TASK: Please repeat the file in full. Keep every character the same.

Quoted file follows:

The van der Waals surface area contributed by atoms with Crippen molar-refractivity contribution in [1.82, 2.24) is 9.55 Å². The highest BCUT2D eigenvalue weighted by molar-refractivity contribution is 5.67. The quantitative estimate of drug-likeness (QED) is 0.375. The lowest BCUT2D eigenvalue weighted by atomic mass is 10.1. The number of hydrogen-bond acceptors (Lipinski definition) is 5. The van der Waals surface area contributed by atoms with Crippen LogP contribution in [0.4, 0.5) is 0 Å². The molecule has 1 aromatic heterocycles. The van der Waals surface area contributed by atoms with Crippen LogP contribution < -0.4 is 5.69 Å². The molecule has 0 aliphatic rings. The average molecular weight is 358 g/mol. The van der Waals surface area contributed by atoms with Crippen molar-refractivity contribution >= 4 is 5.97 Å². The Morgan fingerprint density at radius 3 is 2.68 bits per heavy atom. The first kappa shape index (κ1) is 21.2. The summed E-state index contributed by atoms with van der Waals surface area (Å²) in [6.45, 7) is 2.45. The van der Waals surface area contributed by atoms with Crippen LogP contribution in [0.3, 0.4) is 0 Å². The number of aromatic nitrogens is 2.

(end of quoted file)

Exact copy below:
The van der Waals surface area contributed by atoms with Crippen molar-refractivity contribution in [1.82, 2.24) is 9.55 Å². The highest BCUT2D eigenvalue weighted by molar-refractivity contribution is 5.67. The quantitative estimate of drug-likeness (QED) is 0.375. The lowest BCUT2D eigenvalue weighted by atomic mass is 10.1. The number of hydrogen-bond acceptors (Lipinski definition) is 5. The van der Waals surface area contributed by atoms with Crippen LogP contribution in [0.4, 0.5) is 0 Å². The molecule has 1 aromatic heterocycles. The van der Waals surface area contributed by atoms with Crippen LogP contribution < -0.4 is 5.69 Å². The molecule has 0 aliphatic rings. The average molecular weight is 358 g/mol. The van der Waals surface area contributed by atoms with Crippen molar-refractivity contribution >= 4 is 5.97 Å². The Morgan fingerprint density at radius 3 is 2.68 bits per heavy atom. The first kappa shape index (κ1) is 21.2. The summed E-state index contributed by atoms with van der Waals surface area (Å²) in [6.45, 7) is 2.45. The van der Waals surface area contributed by atoms with Crippen LogP contribution in [0.3, 0.4) is 0 Å². The number of aromatic nitrogens is 2.